Legislative Council

Full Legislative Council meeting to be halted to make way for Hong Kong sports complex debate

Pro-establishment lawmakers back move so debate on HK$31.8 billion project can move forward while pan-democrats say it sets bad precedent

PUBLISHED : Friday, 16 June, 2017, 8:53pm
UPDATED : Friday, 16 June, 2017, 11:04pm

Legislative Council president Andrew Leung Kwan-yuen has set a precedent by cutting short a full meeting next Thursday to make way for Finance Committee discussions on a HK$31.8 billion funding request to build a controversial sports complex at Kai Tak.

Leung said on Friday that the weekly meeting had to end by 1pm next Thursday. Sessions would normally end at 8pm, although they could finish earlier if all items had been discussed.

Finance Committee chairman Chan Kin-por had asked for extra time that day to discuss the Kai Tak project.

HK$32 billion Kai Tak sports park plan narrowly approved by Legco subcommittee

Pan-democratic lawmakers said the move “broke rules”, but establishment lawmakers did not oppose Leung’s decision. Unfinished business will be discussed the following week.

No previous Legco president has ever cut short full meetings to make way for a special session, the Post has learned.

Civic Party lawmaker Alvin Yeung Ngok-kiu was worried that the move would set a bad precedent. He said Leung’s decision “compromised general meeting time for Finance Committee sessions and without consulting Legco members”.

“That amounts to abuse of power,” independent pan-democrat Claudia Mo Man-ching said.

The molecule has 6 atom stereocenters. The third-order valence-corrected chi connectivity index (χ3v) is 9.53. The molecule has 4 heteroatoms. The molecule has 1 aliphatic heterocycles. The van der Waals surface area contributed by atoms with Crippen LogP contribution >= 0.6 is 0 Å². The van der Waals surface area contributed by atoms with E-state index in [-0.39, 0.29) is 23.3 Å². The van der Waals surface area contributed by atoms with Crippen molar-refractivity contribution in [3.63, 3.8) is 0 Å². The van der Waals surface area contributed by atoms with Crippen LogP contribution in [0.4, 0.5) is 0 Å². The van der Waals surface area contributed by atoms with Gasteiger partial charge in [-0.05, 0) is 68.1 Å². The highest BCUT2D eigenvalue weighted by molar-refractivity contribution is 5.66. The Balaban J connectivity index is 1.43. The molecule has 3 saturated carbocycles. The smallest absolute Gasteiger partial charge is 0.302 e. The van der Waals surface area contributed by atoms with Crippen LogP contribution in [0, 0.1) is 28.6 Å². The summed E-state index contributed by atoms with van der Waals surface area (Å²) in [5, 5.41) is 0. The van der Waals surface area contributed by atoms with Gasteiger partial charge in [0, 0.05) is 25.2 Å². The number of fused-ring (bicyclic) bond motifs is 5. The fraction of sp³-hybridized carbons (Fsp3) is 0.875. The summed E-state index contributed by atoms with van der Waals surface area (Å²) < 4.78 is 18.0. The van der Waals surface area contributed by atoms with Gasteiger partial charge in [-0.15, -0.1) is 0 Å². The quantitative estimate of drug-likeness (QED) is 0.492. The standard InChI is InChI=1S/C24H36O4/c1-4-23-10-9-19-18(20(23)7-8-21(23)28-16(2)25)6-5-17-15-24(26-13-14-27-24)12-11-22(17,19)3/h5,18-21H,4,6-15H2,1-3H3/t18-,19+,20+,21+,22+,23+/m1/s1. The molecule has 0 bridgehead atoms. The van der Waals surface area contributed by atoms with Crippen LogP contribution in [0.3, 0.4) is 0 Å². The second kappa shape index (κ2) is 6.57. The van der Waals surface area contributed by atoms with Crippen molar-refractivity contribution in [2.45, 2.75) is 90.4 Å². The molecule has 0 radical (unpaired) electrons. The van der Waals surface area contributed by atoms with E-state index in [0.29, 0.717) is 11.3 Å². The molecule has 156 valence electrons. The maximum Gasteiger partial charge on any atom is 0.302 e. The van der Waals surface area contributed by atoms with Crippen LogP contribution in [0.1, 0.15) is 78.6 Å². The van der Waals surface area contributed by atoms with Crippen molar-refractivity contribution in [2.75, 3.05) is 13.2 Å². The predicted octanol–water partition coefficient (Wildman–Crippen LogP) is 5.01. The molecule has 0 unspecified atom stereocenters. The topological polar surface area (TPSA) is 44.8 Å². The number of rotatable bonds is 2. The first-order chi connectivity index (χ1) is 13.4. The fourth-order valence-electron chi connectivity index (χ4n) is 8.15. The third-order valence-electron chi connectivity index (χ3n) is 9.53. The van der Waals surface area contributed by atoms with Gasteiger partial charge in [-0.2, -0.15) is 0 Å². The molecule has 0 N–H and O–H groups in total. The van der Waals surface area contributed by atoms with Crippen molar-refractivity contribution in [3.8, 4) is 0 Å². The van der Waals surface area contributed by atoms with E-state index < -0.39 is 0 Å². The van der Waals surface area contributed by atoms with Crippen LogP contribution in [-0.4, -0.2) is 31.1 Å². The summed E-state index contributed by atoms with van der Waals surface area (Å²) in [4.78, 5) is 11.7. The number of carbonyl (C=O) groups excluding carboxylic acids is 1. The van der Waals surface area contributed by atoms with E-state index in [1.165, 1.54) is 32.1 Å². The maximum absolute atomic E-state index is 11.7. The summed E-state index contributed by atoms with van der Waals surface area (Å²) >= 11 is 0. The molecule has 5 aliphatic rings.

Starry Lee Wai-king, chairwoman of the pro-establishment Democratic Alliance for the Betterment and Progress of Hong Kong, said unfinished business would be handled one week later.

‘We’ll take action if Kai Tak Sports Park is further delayed’

To speed up the approval process for the sports complex, the Home Affairs Bureau said it planned to raise the amount a winning bidder must set aside as a guarantee for finishing the project from HK$200 million to HK$900 million. It said this would provide a greater incentive for the winning bidder to finish the project.

Lawmakers have criticised the government for offering losing bidders HK$60 million in compensation as an incentive to encourage bids, which are due by the end of this month.

Lawmakers spent two Finance Committee sessions on Friday discussing a funding request for HK$800 million for the Sha Tin to Central rail link

Pan-democratic lawmakers kept asking questions about cost overruns, cost management and geological issues. Chan Kin-por suggested several times moving to the next item – the sports complex – but to no avail.

Additional reporting by Kimmy Chung